Figures often beguile me, particularly when I have the arranging of them myself; in which case the remark attributed to Disraeli would often apply with justice and force: “There are three kinds of lies: lies, damned lies and statistics.”
Despite the Tysoe Parish Plan 2010 only incorporating a smattering of “suggestions” and “requests” tied to each section; over five pages of comments were included as an appendix in the 2012 Tysoe Housing Needs Survey; and, although I am not suggesting that these form some sort of substantive precedent, I do think that – considering that other aspects of our village’s governance (e.g. submissions to planning applications; as well as most county, district and parish council decisions) are subject to full disclosure – the Neighbourhood Plan has to follow suit: and allow residents to ascertain the current ‘mood’ of the village; and to understand how their peers feel about both the status quo and our possible futures.
I believe, therefore, that the preliminary version, released online a few weeks ago, is unfit for purpose, because of its astounding brevity. And, if we are to take comfort from the final version; have confidence in it; and be convinced that we have been listened to (and understood), it is a prerequisite of such a significant publication that – rather than simply jumping straight to the answer – it shows (as many maths teachers have instructed) its ‘workings out’, line by line by line. This means that any future – and certainly the final – version of the Neighbourhood Plan, to gain validity, must be extended to include both the full quantitative results (i.e. the selections made against each question) and the full qualitative results (i.e. all the views expressed pertaining to specific questions; as well as those freeform ones under Other comments at the end of the survey). This is not a request – it is surely a democratic obligation.
The Survey Results publication dropped through letterboxes – which was described as a selection of “Highlights” – was itself quite parsimonious (and more than by definition, I suspect); and the large font used meant that very little information was included. It would therefore be interesting to learn what the criteria used for selecting the contents – “results [chosen] where 70% or more of respondents expressed the same view or similar preferences, together with the highest scoring elements” – actually signified (as it is natural to suspect a strong element of subjective sifting); as well as how the full dataset of responses was transmuted into the draft Plan.
As I have said before, “I know how difficult it is not to ‘reflect’ your own loves and hates… – especially if you are not aware of your own innate biases; and these are not caught in the review process…” – and I am concerned that such presentational bias has crept into (or perhaps invaded?) the analysis of survey results; how this is promulgated; and how it is used in an attempt to drive (rather than gently guide) the village forward. Not only do I worry that the analysis is “prescriptive” – but also quite selective (and not just because of its meagreness…).
Looking at this from the other side, for a moment: perhaps it doesn’t help that, according to this first draft of the Plan (on page 37), the “next steps consultations” that were arranged at the end of November were so poorly attended (only seventeen people at the first; and thirty-five at the second). Were these merely held at inconvenient times, or (more likely, at this time of year) without enough notice; or do they reflect the same apathy that resulted in only a 43% response rate to the survey? And what is at the root of this? Is it that – with this being the third such exercise in four years – like me, many people wonder “how much meaning… the [Neighbourhood] Plan will have; and for how long”? Or – having seen, for example, very few of the Parish Plan “Actions” come to fruition (for a multiplicity of reasons) – are people not only survey- and action plan-weary; but also – witnessing how a bunch of privileged toffs currently run national government purely for the sake of themselves and their monied chums – demonstrating little or no faith in any kind of establishment or authority (earned or not); and doubting that it has their best interests at heart, anyway…? Or, is it just a simple side-effect of poor local Internet access? [As I write this, an email pops up – and a flyer pops through the letterbox – with notification of another meeting on 5 January 2015. Will more of the same make any difference, I wonder?]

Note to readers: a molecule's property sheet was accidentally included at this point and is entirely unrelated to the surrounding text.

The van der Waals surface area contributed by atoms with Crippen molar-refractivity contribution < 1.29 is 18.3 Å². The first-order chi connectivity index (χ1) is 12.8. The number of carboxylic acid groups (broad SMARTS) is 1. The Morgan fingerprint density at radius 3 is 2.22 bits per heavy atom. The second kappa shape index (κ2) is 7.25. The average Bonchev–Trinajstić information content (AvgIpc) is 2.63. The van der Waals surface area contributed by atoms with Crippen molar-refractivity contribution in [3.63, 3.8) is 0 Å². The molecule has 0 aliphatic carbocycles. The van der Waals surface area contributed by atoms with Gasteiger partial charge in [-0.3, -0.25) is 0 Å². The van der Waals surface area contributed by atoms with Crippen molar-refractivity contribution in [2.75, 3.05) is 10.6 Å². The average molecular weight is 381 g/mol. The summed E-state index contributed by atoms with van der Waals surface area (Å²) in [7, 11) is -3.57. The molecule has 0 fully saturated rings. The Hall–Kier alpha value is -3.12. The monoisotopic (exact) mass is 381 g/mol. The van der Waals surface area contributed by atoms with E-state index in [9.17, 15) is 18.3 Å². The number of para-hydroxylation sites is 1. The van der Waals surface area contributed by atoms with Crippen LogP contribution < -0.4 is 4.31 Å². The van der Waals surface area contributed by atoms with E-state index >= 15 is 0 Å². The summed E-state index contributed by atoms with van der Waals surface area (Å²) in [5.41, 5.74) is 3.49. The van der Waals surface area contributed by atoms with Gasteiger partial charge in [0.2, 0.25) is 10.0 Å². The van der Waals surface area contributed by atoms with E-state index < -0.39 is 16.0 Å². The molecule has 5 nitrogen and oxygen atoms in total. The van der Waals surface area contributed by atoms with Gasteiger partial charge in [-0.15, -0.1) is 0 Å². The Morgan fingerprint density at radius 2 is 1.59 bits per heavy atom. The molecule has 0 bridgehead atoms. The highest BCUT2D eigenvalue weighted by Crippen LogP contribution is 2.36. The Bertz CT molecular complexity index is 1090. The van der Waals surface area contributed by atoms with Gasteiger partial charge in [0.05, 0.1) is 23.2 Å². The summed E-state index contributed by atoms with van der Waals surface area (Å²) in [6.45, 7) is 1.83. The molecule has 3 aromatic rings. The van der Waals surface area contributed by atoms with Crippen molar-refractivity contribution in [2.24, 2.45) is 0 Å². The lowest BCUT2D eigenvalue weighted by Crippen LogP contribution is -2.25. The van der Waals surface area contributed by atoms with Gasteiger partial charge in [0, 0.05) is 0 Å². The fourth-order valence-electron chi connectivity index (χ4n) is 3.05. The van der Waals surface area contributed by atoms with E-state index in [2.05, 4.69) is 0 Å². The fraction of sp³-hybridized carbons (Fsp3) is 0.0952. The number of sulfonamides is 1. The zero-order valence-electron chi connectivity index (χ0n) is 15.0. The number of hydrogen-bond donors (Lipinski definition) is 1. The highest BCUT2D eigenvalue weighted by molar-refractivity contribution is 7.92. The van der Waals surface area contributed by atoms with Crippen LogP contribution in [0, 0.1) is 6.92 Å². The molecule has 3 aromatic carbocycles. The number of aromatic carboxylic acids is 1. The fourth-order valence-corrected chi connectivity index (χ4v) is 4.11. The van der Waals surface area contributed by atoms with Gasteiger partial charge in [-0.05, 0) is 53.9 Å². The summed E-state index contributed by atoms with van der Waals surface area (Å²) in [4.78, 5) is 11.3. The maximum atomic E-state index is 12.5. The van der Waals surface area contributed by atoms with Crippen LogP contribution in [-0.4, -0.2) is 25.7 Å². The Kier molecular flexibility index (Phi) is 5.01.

I honestly don’t know the answer to any of the above; and it doesn’t seem worth (jumping to conclusions) polling the village to discover if this is true…! All I know is that the people I discuss this with have very little faith in the Neighbourhood Plan realistically achieving anything meaningful – especially with suspicions already emerging that, whatever the outcome of the planning inquiry, Jabba the Cut will just rubber-stamp Gladman’s plans, with no regard for the village’s needs and wants – which returns me to what I said earlier: that this appears solely to be “yet another time- and money-consuming exercise: designed to keep us ‘plebs’ occupied”. What looks like an open consultative process, on the surface, appears – on paper, leastwise – to be producing discriminate and, not unjustified, but perhaps slightly opinionated, or (sub)consciously desired, conclusions. I can’t put my finger on it, yet: but something, somewhere, seems awry.
“Full disclosure” would remove many – if not all – such suspicions. It would certainly, notwithstanding my scepticism, lead to the Neighbourhood Plan – even if it doesn’t fulfil its core, designated purpose – being valuable in other ways: even if that is only to capture the Tysoe Zeitgeist, as do the previous Parish Plan and Housing Needs Survey – thus contributing to an expanding and evolving picture (modern history, even) of village life.